Badger Bates and Sarah Martin

Badger Bates was born on the Baaka (Darling River) at Wilcannia in 1947. He was brought up by his extended family and his grandmother Granny Moysey, learning from them the language, history and culture of the Barkandji people. He continues travelling the country looking after important places and teaching young people about their culture and their country. Badger is an artist, cultural heritage consultant and environmental activist. His art shows his connection to Country and the complex relationships between people, country and water. Recent exhibitions include Art Gallery of South Australia’s Tarnanthi festival 2019, the Biennale of Sydney Rivus 2022, and The Australian Museum Barka the Forgotten River’2023.

Sarah Martin is a heritage professional and archaeologist working with communities to create multi-layered histories of the semi-arid regions of New South Wales by combining archaeology, archival records and oral history. Research interests include black earth mounds on the Murrumbidgee riverine plain, as indicators of a mid to late Holocene focus on managed, dense, predictable, carbohydrate-rich plant crops and their prolonged cooking in heat retainer ovens to maximise carbohydrate returns. She is currently working with Indigenous community members researching relationships with country and waters through traditional use of fish traps and fish weirs on the Baaka, as a response to the degradation of the river systems.

The Barkandji word ngaratya, meaning ‘together’, ‘us group’, ‘all in it together’, is fundamental to this exhibition. It is also fundamental to Barkandji ways of doing and being. While the outside world tries to divide us and our country and waters into ever smaller and more meaningless divisions, we must strive to strengthen our togetherness. Our power to maintain our culture and environment depends on our ngaratya.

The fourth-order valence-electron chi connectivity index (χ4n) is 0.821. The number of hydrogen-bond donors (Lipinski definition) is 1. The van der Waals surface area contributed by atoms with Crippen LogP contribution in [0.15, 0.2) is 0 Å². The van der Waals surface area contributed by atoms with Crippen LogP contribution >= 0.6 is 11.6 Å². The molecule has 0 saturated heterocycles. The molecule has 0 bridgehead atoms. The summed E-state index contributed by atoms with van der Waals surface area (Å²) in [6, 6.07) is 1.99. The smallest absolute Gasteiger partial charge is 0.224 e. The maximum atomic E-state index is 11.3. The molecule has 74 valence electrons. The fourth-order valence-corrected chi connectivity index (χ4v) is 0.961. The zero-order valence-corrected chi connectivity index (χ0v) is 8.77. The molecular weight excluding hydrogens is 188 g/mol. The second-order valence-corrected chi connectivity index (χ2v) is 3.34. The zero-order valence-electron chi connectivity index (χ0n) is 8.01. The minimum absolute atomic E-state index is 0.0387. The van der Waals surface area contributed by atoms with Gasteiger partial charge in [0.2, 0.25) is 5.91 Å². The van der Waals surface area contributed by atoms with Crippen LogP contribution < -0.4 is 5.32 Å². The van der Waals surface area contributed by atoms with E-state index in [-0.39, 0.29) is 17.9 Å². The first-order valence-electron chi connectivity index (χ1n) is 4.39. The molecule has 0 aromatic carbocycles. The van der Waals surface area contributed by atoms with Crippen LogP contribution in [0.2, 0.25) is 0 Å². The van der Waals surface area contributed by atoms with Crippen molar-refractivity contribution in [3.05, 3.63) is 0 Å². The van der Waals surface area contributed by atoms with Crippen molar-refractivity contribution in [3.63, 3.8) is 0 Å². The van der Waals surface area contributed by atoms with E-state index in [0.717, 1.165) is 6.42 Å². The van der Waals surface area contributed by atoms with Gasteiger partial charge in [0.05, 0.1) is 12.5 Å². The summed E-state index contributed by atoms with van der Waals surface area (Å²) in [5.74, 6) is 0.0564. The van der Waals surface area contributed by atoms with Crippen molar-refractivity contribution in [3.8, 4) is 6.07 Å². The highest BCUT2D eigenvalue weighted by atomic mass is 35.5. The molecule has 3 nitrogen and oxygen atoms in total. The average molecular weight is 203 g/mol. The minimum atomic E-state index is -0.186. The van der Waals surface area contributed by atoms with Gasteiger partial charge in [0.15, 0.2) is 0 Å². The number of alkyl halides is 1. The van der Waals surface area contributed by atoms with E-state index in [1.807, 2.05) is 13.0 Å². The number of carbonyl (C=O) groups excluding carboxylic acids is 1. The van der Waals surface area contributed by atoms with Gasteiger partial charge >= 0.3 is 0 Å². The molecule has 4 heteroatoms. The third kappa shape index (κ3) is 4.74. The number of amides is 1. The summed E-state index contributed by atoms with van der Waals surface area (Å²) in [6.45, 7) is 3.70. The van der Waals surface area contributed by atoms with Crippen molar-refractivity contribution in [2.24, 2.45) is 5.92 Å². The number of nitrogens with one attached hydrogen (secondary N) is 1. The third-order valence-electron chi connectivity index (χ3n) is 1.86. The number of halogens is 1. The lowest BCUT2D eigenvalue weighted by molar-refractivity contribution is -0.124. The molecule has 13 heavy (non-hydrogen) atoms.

Baaka is our ngamaka, our mother, and she is under threat from the over extraction of water from irrigation. The government have divided her into Lower Darling and Upper Darling for water management, engagement with stakeholders, funding, fish recovery, everything. The division occurs at a massive weir across the river upstream from Menindee. It has no fish way and prevents our fish from migrating upstream to breed as they have done for tens of thousands of years. This weir is like a Berlin Wall – artificial, aggressive, destructive, and begging to be pulled down. It divides Barkandji people, country, and water, in a new way that steals our very right to exist as a people. They have also divided the Murray Darling Basin into the Northern Basin, and the Southern Basin, even though they are linked by the Baaka and are mutually dependant on each other. A perfect illustration of this dependence was demonstrated earlier this year at Wentworth, where the Baaka joins the Murray. A massive blackwater event (water that is black in colour has very little oxygen in it, so the fish and other aquatic animals suffocate) was coming down the Murray, but at Wentworth you could see the pale milk coffee coloured Baaka water flowing into the Murray water. The healthy Baaka water was flowing into the bad Murray water to form a mix that the fish and everything could survive in.  This ‘gift of life’ from the Baaka travelled downstream into other people’s country and down to the mouth of the Murray. In the same way as they have divided our waters, the government divides our communities through native title processes, land councils, Murray Darling Basin Commission regions and funding bodies, town communities, state borders, joint management of National Parks, and regional assemblies – the list is endless.